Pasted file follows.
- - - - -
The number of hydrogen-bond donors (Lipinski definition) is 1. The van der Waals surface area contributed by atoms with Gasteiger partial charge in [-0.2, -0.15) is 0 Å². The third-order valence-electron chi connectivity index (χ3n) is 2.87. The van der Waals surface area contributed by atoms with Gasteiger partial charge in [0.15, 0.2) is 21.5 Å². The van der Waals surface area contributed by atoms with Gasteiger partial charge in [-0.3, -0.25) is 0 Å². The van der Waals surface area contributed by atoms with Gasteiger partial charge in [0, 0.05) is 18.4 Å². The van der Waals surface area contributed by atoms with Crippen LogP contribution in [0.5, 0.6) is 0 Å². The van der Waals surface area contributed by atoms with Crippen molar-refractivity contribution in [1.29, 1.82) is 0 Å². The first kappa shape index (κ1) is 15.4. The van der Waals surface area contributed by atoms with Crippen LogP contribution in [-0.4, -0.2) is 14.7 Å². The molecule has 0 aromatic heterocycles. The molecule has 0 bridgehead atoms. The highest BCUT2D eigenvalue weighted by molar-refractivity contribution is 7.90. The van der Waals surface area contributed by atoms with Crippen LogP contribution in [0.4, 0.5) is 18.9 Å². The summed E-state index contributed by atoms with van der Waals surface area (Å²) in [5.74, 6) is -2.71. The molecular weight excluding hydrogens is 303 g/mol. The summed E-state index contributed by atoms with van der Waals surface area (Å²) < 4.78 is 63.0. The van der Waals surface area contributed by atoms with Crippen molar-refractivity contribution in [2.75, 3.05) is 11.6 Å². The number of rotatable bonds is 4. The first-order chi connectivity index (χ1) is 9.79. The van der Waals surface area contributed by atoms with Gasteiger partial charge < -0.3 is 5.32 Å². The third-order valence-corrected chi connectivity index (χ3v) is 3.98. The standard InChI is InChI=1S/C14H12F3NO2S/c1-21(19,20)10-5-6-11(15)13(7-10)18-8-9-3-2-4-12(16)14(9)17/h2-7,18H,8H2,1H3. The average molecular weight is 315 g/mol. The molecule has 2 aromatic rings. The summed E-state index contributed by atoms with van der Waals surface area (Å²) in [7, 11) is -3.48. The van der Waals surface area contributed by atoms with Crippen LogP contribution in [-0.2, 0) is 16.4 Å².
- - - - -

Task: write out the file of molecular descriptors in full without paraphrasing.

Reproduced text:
The number of hydrogen-bond donors (Lipinski definition) is 1. The van der Waals surface area contributed by atoms with Gasteiger partial charge in [-0.2, -0.15) is 0 Å². The third-order valence-electron chi connectivity index (χ3n) is 2.87. The van der Waals surface area contributed by atoms with Gasteiger partial charge in [0.15, 0.2) is 21.5 Å². The van der Waals surface area contributed by atoms with Gasteiger partial charge in [-0.3, -0.25) is 0 Å². The van der Waals surface area contributed by atoms with Gasteiger partial charge in [0, 0.05) is 18.4 Å². The van der Waals surface area contributed by atoms with Crippen LogP contribution in [0.5, 0.6) is 0 Å². The van der Waals surface area contributed by atoms with Crippen molar-refractivity contribution in [1.29, 1.82) is 0 Å². The first kappa shape index (κ1) is 15.4. The van der Waals surface area contributed by atoms with Crippen LogP contribution in [-0.4, -0.2) is 14.7 Å². The molecule has 0 aromatic heterocycles. The molecule has 0 bridgehead atoms. The highest BCUT2D eigenvalue weighted by molar-refractivity contribution is 7.90. The van der Waals surface area contributed by atoms with Crippen LogP contribution in [0.4, 0.5) is 18.9 Å². The summed E-state index contributed by atoms with van der Waals surface area (Å²) in [5.74, 6) is -2.71. The molecular weight excluding hydrogens is 303 g/mol. The summed E-state index contributed by atoms with van der Waals surface area (Å²) < 4.78 is 63.0. The van der Waals surface area contributed by atoms with Crippen molar-refractivity contribution in [2.75, 3.05) is 11.6 Å². The number of rotatable bonds is 4. The first-order chi connectivity index (χ1) is 9.79. The van der Waals surface area contributed by atoms with Gasteiger partial charge < -0.3 is 5.32 Å². The third-order valence-corrected chi connectivity index (χ3v) is 3.98. The standard InChI is InChI=1S/C14H12F3NO2S/c1-21(19,20)10-5-6-11(15)13(7-10)18-8-9-3-2-4-12(16)14(9)17/h2-7,18H,8H2,1H3. The average molecular weight is 315 g/mol. The molecule has 2 aromatic rings. The summed E-state index contributed by atoms with van der Waals surface area (Å²) in [7, 11) is -3.48. The van der Waals surface area contributed by atoms with Crippen LogP contribution in [-0.2, 0) is 16.4 Å².